The Case for Cayla: When the Punishment Doesn’t Fit the Crime

by Meghan Moore

Sex trade. Human trafficking. Death threats. These are words we associate with an episode of Law and Order: SVU, not with what is happening in the safe haven of our own communities. So it may shock you to hear the story of Cayla Roberts, a 24-year old woman who was brought to the United States as a young teen by human sex traffickers.

Cayla is from China. When she was 14, her father sold her to human smugglers to pay off a gambling debt (telling her mid-trade that the sack of potatoes in the corner was more valuable to him than she). The smugglers, referred to as “Snakeheads”, snuck Cayla into the United States. Before she was actually sold into the sex industry, Cayla was taken into custody by immigration authorities. When she contacted her father, he told her he would kill her himself if she returned to China. On top of that, Snakeheads called the detention center where she was held and threatened her.

After spending months in a juvenile detention center for unaccompanied minors, Cayla was eventually placed with a foster family in Grand Haven, MI, who she now considers to be her “forever home.” She graduated from high school and is about to graduate from college with a double major.

The circumstances of Cayla’s entry into the United States are shocking. What’s even more shocking? The United States government wants to deport her.

Over the past nine years, Cayla has repeatedly requested and been denied relief under our nation’s immigration laws. She applied for “Special Immigrant Juvenile Status” which is granted to certain unaccompanied minor immigrants who have been abused, neglected or abandoned by one or both parents, and she was denied.

Twice, she applied for asylum that is granted to certain people who can show they have suffered persecution in the past or will suffer persecution in the future in their home countries based upon their race, religion, nationality, political opinion or membership in a particular social group.  She was denied. Cayla is now married to a United States citizen , an Air Force vet, at that, and still, there is no way for her to stay in the country which has become her home.

Any and all relief she has available to her will require a trip back to the country which now considers her to be a traitor and where she feels her liberty will be at stake and her life will be in danger.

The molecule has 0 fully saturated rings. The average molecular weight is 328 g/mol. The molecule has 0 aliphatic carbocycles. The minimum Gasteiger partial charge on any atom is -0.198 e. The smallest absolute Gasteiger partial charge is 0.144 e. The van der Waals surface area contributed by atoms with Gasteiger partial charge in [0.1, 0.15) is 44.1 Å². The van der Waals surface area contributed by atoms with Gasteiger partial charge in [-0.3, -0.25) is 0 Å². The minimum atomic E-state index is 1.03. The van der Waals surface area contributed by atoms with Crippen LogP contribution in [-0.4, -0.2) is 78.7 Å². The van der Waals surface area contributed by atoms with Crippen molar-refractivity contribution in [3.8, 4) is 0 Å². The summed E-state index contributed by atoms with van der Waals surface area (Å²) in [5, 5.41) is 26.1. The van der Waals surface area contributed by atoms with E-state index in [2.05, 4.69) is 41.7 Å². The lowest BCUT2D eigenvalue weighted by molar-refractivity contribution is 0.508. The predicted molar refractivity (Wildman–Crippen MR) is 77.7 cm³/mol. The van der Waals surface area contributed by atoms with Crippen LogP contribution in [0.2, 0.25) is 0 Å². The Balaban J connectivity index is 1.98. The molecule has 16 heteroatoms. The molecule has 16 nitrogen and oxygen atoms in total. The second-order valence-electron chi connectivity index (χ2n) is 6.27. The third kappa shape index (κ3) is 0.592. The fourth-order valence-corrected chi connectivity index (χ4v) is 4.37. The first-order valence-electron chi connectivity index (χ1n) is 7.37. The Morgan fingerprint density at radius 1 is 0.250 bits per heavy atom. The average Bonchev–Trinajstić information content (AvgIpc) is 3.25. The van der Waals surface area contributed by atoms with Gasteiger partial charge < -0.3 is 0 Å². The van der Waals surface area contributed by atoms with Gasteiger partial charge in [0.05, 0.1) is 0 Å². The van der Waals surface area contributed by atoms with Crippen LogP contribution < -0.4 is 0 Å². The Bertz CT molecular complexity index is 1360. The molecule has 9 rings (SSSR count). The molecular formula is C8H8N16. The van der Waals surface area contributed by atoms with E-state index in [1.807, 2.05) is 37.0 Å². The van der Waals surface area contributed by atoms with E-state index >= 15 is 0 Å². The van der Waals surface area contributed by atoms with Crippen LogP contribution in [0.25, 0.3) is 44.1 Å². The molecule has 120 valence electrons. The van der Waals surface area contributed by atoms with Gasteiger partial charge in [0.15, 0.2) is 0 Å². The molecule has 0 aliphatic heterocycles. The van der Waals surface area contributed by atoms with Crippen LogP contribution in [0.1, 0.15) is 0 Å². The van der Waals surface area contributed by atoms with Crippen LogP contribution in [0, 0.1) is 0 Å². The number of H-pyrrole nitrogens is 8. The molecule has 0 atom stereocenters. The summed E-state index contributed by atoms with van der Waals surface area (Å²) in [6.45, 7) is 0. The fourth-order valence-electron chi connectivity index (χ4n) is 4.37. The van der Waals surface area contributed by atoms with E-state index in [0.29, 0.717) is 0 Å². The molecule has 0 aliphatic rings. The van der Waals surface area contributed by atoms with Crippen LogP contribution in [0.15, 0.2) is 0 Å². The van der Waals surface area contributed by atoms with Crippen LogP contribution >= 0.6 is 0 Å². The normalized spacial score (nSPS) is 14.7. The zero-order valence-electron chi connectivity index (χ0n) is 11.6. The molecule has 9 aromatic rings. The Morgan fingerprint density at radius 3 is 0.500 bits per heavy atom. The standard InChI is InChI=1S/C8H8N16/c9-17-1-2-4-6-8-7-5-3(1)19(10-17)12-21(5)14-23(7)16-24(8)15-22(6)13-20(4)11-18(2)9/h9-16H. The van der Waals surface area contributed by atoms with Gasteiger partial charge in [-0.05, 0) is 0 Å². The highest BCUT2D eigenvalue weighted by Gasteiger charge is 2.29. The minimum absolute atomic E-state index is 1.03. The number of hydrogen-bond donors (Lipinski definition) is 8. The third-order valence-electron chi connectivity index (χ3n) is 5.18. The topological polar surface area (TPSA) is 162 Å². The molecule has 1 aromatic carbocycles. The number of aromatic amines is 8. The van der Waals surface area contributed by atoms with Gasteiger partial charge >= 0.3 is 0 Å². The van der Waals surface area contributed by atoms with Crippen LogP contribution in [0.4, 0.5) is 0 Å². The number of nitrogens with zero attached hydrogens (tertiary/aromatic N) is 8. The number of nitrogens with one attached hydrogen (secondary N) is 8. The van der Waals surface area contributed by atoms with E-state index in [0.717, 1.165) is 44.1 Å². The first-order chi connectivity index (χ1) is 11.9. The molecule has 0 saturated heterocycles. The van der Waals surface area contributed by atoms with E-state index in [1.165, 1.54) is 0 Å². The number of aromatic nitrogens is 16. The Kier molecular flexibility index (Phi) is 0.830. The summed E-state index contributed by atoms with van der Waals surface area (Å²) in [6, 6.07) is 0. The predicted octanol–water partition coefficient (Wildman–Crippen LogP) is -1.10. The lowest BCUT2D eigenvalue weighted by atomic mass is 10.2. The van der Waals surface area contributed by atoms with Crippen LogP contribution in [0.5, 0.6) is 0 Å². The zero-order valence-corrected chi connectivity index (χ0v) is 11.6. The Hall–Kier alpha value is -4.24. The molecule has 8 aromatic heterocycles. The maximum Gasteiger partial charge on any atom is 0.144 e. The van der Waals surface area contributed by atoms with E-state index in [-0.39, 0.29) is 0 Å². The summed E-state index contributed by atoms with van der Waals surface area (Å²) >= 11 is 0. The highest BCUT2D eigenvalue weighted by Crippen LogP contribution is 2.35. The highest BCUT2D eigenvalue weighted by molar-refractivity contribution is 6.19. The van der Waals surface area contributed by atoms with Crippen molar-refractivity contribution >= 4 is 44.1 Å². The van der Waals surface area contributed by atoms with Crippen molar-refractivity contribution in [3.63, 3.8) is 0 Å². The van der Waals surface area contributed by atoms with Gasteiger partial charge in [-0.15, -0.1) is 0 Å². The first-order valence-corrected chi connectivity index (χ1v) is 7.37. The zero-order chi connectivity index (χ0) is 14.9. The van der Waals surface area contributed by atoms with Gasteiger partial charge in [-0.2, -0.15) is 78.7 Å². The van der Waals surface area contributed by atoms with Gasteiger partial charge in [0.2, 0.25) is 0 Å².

In their final efforts to allow Cayla the opportunity to stay in the United States, Cayla looked to a recent policy of the Obama administration for help. The policy, referred to as “Prosecutorial Discretion” allows U.S. Immigration and Customs Enforcement (ICE), the enforcement arm of the Immigration authorities, to focus attention on “high priority” enforcement cases (think: terrorists, felons, habitual immigration law offenders) and close the cases of “low priority” cases (think: Cayla Roberts). If ICE considers your case to be low priority, your case is closed and, for the most part, Immigration looks the other way at your presence here.  If you can believe it, it seems that ICE has declined to exercise its discretion in Cayla’s favor.

As shocking as this situation is, it is not unusual. As an attorney practicing exclusively in immigration law, I was saddened but not shocked to hear this story.  Cayla’s story is one example from a large group of our immigrant population: these are children who were brought to the U.S. by parents, relatives or strangers and who had no choice in the matter, who grew up in the U.S. as if it were their home, who speak English perfectly, who often remember nothing about their country of origin, who identify themselves as American, and who are ineligible to obtain social security numbers, driver’s licenses, jobs, or financial aid to attend college.

These students are referred to as “DREAMers,” a reference to the DREAM Act, a proposed law which would provide a path to residency for this group of immigrants. Our immigration laws currently provide the majority of these youth no way to stay in the U.S. legally.  If they leave the U.S., they cannot return for at least 10 years.  Here they must remain in the shadows, and we are deprived of their potential contribution to all aspects of our society.  Disappointingly, the DREAM Act has been repeatedly voted down in Congress, most recently in September 2010.

At this point, the only option left for Cayla Roberts is the passage of a private bill, a rare form of immigration relief in which Congress passes a law granting an individual legal status. Representative Bill Huizenga introduced a bill on Cayla’s behalf on June 8, 2012. Only time will tell if it will pass.

Cayla is the kind of citizen we want in the United States. She is smart. She is a contributing member of society. She has done everything in her power to comply with immigration laws. I encourage our community to recognize and support Cayla’s case, but also to look beyond it to the thousands of other undocumented youth who are in similar situations.

To learn more about Cayla’s case and show your support, visit

To sign the petition, visit


Meghan Moore is a Partner at Avanti Law Group, PLLC where she exclusively practices immigration law. To learn more about her firm, visit



2 thoughts on “The Case for Cayla: When the Punishment Doesn’t Fit the Crime

  • June 15, 2012 at 2:04 pm

    What an amazing story!

    • June 15, 2012 at 3:59 pm

      And now with the incredible news about the DREAMers, there may be and hopefully a dream come true for millions, one step at a time….

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